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The Hog Whisperer (Administrator)
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EMP3, I think the forum has endured enough of your 'contributions.' Goodbye.
 

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Wow, my feelings are hurt.

By the way, I served in the Marine Corps also at cost to the taxpayer, but I guess that doesn't count.

So, I reply to statements someone makes on this site, and now I am an internet stalker. How does that work? Let me explain how this internet thing works. You make sweeping statements about the efficacy of the .38 Special versus the .357, and then when called on it to clarify, you essentially tell folks to look at the FBI's test results, but don't offer any explanation. When you get called on it, you're not getting stalked. So, maybe you should backtrack and realize what you have done before resorting to calling me a "stalker."

Oh, and my opinion is born of experience, not theory.
 

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Whitworth,

You're becoming an internet stalker.

You're practiced at the art of propaganda. What "sweeping declarations" have I made?

You'd make Nancy Pelosi envious.

You've spent a lot of your tax dollars training me how to terminate imminent threats and how to stay alive. All of my professional continuing education hours for which you've paid were based upon scientific principles.

You, on the other hand, hustle opinion as knowledge.

Get a life. You'll be happier that way.
You know someone has lost the argument when they resort to personal attacks and comments. Deflections are a big red flag for me and you've thrown up several. You do realize that your "stalker" has written books on the subject, right? Books with information compiled from dozens of fellow handgun hunters. No sir, you've posted nothing but "sweeping generalizations" because all you have is a little bit of book study and one rifle-killed elk. The rest of us have spent more time elbow-deep in gutpiles than you have studying paper data.
 

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You mention “added performance.” Measured how if I may ask? Less drop at range? More terminal effectiveness? Have you shot game with either? Just curious.
The extra performance of the 45 Super over the 45 acp is the result of the increased velocities. Typical fast velocities for a 200grn 45 acp are in the 1,020fps range so the 45 Super with a measured velocity of 1,307fps demonstrates a 28% velocity increase. This gives a flatter trajectory which at pistol ranges isn't much of a factor but also produces significantly higher ME (1,020fps generated 462ft/lbs of ME while 1,307fps generates 758ft/lbs of ME, a 64% increase) which is important against thick skinned 4 legged threats in the woods.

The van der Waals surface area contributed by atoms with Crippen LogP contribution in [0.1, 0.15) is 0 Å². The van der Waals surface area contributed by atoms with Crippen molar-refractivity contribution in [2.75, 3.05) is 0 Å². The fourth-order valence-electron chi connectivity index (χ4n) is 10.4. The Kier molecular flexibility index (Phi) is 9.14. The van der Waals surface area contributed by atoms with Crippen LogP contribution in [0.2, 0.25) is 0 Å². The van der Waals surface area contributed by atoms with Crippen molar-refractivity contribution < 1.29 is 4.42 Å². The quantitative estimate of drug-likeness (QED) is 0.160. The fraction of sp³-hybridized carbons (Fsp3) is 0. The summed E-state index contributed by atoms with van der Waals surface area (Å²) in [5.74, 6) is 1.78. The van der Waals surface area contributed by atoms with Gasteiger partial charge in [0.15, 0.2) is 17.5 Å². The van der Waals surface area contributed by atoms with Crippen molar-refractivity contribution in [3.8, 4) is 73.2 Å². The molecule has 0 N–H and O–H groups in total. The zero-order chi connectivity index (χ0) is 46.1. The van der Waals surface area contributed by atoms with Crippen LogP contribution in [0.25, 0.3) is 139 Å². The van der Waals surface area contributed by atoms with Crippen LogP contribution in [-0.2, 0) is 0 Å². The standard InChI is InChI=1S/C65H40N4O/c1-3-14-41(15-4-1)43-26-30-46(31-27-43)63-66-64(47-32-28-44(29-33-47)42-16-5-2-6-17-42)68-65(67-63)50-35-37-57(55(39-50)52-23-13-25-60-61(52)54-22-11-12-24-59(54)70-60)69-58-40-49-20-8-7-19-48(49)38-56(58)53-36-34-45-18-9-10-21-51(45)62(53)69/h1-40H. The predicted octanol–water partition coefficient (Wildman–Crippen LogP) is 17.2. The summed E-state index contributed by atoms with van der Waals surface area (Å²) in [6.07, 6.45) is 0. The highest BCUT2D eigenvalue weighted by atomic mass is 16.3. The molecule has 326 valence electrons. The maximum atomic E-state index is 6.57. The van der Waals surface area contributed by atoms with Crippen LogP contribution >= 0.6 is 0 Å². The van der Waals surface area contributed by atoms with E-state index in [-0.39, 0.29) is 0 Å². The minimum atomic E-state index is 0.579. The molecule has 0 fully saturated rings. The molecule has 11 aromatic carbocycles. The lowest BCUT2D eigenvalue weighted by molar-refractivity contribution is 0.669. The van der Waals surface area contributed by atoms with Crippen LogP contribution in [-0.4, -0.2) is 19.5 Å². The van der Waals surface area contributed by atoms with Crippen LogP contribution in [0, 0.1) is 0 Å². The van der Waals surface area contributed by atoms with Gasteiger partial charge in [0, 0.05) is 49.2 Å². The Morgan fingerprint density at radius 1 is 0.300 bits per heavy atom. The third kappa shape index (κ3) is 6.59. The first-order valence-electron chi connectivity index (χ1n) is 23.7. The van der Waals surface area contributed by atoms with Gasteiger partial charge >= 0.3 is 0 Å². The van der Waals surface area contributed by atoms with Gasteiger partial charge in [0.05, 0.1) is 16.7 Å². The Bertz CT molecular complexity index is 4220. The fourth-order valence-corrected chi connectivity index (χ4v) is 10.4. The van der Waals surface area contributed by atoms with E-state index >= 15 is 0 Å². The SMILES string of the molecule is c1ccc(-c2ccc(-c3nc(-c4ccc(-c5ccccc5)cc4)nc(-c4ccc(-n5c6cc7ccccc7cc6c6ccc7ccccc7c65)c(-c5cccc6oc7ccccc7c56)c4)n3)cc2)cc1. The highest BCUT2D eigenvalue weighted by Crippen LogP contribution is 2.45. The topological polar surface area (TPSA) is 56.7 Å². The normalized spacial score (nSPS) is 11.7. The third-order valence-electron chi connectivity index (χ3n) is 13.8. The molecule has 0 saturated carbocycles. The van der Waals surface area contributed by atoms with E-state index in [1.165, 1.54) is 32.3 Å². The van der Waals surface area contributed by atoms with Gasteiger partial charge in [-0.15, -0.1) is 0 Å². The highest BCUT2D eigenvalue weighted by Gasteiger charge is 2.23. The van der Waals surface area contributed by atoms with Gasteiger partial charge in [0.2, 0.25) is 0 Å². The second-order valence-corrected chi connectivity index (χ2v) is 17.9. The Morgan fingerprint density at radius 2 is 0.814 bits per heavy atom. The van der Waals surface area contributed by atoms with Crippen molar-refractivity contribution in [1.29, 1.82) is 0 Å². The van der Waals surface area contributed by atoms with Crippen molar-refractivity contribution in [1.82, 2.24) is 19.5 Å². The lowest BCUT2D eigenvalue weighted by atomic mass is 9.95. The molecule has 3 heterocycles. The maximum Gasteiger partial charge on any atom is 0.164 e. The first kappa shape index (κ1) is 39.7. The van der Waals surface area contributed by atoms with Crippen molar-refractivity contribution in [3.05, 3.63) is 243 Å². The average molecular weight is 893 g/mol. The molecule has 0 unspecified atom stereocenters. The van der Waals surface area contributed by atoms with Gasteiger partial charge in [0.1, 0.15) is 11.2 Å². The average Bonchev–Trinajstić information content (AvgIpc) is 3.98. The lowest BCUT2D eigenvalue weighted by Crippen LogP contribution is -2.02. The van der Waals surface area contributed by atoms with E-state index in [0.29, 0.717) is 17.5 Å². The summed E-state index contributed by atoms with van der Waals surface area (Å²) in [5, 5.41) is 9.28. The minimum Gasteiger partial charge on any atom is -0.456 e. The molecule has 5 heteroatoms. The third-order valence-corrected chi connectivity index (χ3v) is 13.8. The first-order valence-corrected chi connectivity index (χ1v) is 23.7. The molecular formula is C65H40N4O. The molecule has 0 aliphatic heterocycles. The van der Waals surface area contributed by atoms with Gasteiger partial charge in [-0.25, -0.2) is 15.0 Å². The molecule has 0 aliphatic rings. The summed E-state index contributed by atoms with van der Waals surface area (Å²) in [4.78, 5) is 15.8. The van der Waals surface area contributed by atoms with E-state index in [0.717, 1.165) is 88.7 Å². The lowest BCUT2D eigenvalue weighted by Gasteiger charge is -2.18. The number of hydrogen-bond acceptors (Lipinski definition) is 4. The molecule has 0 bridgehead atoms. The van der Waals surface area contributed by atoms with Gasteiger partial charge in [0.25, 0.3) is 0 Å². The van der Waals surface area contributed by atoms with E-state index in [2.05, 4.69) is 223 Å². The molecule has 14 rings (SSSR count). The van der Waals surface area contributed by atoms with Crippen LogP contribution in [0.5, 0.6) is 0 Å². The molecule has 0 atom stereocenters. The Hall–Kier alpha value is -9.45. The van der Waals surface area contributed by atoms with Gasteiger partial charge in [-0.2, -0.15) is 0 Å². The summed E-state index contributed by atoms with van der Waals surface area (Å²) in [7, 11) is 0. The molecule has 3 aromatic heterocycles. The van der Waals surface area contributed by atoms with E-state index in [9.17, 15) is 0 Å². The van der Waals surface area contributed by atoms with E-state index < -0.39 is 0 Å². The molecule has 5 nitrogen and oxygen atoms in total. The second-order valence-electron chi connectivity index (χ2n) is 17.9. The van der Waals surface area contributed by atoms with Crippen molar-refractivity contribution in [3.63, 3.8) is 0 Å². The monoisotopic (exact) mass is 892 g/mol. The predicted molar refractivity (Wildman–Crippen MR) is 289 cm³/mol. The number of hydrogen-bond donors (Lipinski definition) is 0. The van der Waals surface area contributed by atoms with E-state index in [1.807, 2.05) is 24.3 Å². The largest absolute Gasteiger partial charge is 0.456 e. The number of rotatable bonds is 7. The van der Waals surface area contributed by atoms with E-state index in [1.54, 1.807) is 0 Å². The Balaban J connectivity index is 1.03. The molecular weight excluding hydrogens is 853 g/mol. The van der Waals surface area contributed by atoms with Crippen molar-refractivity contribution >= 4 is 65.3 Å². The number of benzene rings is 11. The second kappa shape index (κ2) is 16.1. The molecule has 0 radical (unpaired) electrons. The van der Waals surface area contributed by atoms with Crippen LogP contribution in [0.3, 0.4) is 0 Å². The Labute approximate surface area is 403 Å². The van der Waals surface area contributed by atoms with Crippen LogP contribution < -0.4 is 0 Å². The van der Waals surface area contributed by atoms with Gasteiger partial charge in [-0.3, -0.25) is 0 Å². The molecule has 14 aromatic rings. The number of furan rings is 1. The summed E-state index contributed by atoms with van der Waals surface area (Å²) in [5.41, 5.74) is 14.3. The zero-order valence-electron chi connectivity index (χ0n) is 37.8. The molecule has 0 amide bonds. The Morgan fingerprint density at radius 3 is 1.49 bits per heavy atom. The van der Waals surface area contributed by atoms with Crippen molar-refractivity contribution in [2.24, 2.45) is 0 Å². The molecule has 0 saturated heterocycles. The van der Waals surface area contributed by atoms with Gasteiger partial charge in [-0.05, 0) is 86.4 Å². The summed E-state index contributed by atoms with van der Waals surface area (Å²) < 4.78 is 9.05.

As I said above, even though these are significant increases, they don't come near to my most powerful 165grn 10mm loads at 1,589fps and 925ft/lbs ME, my 180grn at 1,479fps and 874ft/lbs of ME, or my 200grn at 1,383fps and 849ft/lbs of ME. And again, the recoil produced with my 10mm isn't anywhere near as strong as that of the 200grn 45 Supers at 1,307fps and 758ft/lbs of ME.

Again, the increased performance of the 45 Super or 10mm over the 45acp or 40s&w against thin skinned, 2 legged threats is likely not necessary but I'm loading for possible defense against dangerous, thicker skinned animals in the Rockies. I need the extra penetration of the 'magnum' level loads to ensure adequate penetration and wounding effects.
 

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The Hog Whisperer (Administrator)
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Light bullets with the .45 Super is going the wrong direction, in my opinion. Better off with a 230gr - 260gr. bullet. More reliable penetration, and with a good nose shape, plenty of wounding potential / tissue destruction.
 

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Elk Whisperer (Super Moderator)
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Unless those lighter bullets are tougher, they may not deliver the wanted penetration anyway due to over expansion.

Now, this may be comparing tangerines to oranges, but it testing full house loads using 200 grain bullets and 240 grain bullets of the same design and manufacture in a 44 magnum, the 240's won out because they penetrated further and held together better than 200's. The felt recoil was "about the same" so it was an easy choice.

I look for terminal performance in a "self protection" bullet, not energy of velocity.

RJ
 
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Light bullets with the .45 Super is going the wrong direction, in my opinion. Better off with a 230gr - 260gr. bullet. More reliable penetration, and with a good nose shape, plenty of wounding potential / tissue destruction.